- On single-lane two-way country roads, the speed limit is 80km/h (50mph). Note that this was reduced from 90km/h in 2018, so you may still see the old number in guidebooks or online.
- Within cities, the speed limit is generally 50 km/h (31mph). In areas with crosswalks or heavy pedestrian traffic, it is reduced to 30 km/h (18mph).
Note that if you see a round sign with a black slash through it means that the previous speed limit exception is over and you should return to the normal speed. For example, you may come across this on a highway while traveling at 130km/h. A section of the road could drop to 110km/h. Once you see the sign the speed returns to 130km/h.
Speed limit enforcement
Speed cameras are common in France. Some are permanent, while others may be a police officer temporarily stationed with a mobile unit. It is far more common to receive your fine by mail rather than being immediately pulled over by the police. Often there is a sign that warns when you are entering a section with a radar. If you are caught speeding or committing another infraction, the fines will likely be sent the rental car agency and then passed onto you.
Tolls on highways in France can be expensive, so be sure to factor them into your budget. See current prices here (link is in French).
Generally, count on paying around 10€ per 100 km traveled. Stop for a paper ticket when you reach a paid section. When you exit that section stop again to insert that ticket and payment into the machine. Payment is with a credit card or cash. Pay attention to the markings above each lane. They indicate what methods of payment are accepted. A green arrow indicates that all payment methods are accepted. You may also see credit card or cash-only lanes.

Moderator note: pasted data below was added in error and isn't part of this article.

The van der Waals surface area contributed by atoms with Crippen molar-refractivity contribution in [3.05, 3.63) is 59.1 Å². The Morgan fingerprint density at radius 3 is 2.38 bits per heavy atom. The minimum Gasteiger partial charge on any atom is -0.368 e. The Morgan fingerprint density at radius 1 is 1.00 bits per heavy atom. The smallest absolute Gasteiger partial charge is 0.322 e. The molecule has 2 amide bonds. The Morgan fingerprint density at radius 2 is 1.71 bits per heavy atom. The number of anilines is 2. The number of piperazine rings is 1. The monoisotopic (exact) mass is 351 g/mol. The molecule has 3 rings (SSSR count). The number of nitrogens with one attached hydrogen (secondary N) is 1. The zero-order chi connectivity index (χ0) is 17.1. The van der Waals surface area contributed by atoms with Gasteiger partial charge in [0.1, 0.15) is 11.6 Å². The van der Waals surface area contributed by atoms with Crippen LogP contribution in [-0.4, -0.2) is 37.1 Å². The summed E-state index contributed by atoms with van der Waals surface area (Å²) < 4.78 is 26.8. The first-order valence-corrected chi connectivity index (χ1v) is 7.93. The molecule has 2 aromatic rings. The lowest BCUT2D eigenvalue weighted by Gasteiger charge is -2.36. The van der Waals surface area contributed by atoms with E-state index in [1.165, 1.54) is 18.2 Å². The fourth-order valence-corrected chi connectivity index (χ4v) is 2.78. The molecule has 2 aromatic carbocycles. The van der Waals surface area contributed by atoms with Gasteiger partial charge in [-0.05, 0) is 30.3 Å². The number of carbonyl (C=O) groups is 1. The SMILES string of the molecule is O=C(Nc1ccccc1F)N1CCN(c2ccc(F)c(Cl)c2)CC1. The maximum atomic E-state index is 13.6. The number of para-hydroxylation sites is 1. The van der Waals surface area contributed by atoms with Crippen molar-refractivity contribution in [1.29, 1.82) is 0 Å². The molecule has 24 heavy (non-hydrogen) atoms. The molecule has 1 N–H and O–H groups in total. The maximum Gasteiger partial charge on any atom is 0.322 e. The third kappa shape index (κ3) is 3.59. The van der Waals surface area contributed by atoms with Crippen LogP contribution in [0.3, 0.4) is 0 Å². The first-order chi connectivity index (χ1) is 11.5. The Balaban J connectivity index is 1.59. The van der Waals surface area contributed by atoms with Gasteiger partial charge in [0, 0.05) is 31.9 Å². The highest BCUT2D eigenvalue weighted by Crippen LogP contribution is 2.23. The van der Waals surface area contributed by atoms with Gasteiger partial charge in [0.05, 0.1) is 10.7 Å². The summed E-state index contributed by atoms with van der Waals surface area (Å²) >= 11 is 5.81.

Note: the yellow or orange “t” symbol indicates that the lane is only for holders of the liber-t electronic payment pass.
Depending on your route, it can be more relaxing to take a train across large distances. You can almost always rent a car when you arrive at the train station.
Please drive responsibly. We do not recommend that drivers drink any alcohol. If you are interested in a wine tour, let our travel experts know. They will help arrange a chauffeur and guide so that you can visit and sample wine safely.
Note that the limit in France is a 0.05% BAC. While this is in line with the norm in many countries, it is notably less than the 0.08% common in the US and Canada. Driving under the influence of alcohol or drugs can result in fines, license suspension, and even imprisonment.
In the event of an accident, reach emergency services by dialing 112. This number is standard in Europe and an operator will transfer you to the relevant emergency services. People who are deaf or hard-of-hearing may contact 114 by sms or fax.
Alternatively you can directly dial 15 for an ambulance, 17 for the police, and 18 for the firefighters.
Setting off on your adventure
Keep these rules in mind and you’ll have a wonderful time visiting France. Many of our visitors love having a car to themselves. It opens up rural, authentic, and more far-flung experiences. This liberty means you can sleep in quaint villages, enjoy hikes in nature, or visit artisanal food producers. The Loire, Normandy, Provence, and Corsica are particularly magical with your own transport. Speak with your local France expert for ideas or get inspired with these self-drive itineraries.
More information on driving in France
For the purposes of this article we have only covered the basics. If you would like additional information about driving in France here are two great resources:
- Driving information from the French Government
- See here for a comprehensive look at French road signs.